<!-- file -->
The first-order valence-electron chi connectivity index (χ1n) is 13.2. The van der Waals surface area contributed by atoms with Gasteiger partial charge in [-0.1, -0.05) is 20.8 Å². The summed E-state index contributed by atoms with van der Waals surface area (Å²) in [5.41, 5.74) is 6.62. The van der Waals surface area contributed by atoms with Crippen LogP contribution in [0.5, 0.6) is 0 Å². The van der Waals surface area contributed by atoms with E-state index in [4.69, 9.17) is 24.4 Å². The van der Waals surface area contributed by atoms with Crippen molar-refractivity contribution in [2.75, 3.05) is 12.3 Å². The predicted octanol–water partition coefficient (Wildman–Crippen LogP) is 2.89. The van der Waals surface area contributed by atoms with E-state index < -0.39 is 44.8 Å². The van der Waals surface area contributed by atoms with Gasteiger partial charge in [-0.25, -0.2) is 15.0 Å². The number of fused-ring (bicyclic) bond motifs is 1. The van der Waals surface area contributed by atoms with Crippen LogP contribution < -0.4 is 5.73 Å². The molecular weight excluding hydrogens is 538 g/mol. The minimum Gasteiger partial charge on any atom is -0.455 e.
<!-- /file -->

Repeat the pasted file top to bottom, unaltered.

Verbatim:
The first-order valence-electron chi connectivity index (χ1n) is 13.2. The van der Waals surface area contributed by atoms with Gasteiger partial charge in [-0.1, -0.05) is 20.8 Å². The summed E-state index contributed by atoms with van der Waals surface area (Å²) in [5.41, 5.74) is 6.62. The van der Waals surface area contributed by atoms with Crippen LogP contribution in [0.5, 0.6) is 0 Å². The van der Waals surface area contributed by atoms with E-state index in [4.69, 9.17) is 24.4 Å². The van der Waals surface area contributed by atoms with Crippen molar-refractivity contribution in [2.75, 3.05) is 12.3 Å². The predicted octanol–water partition coefficient (Wildman–Crippen LogP) is 2.89. The van der Waals surface area contributed by atoms with E-state index < -0.39 is 44.8 Å². The van der Waals surface area contributed by atoms with Gasteiger partial charge in [-0.25, -0.2) is 15.0 Å². The number of fused-ring (bicyclic) bond motifs is 1. The van der Waals surface area contributed by atoms with Crippen LogP contribution < -0.4 is 5.73 Å². The molecular weight excluding hydrogens is 538 g/mol. The minimum Gasteiger partial charge on any atom is -0.455 e.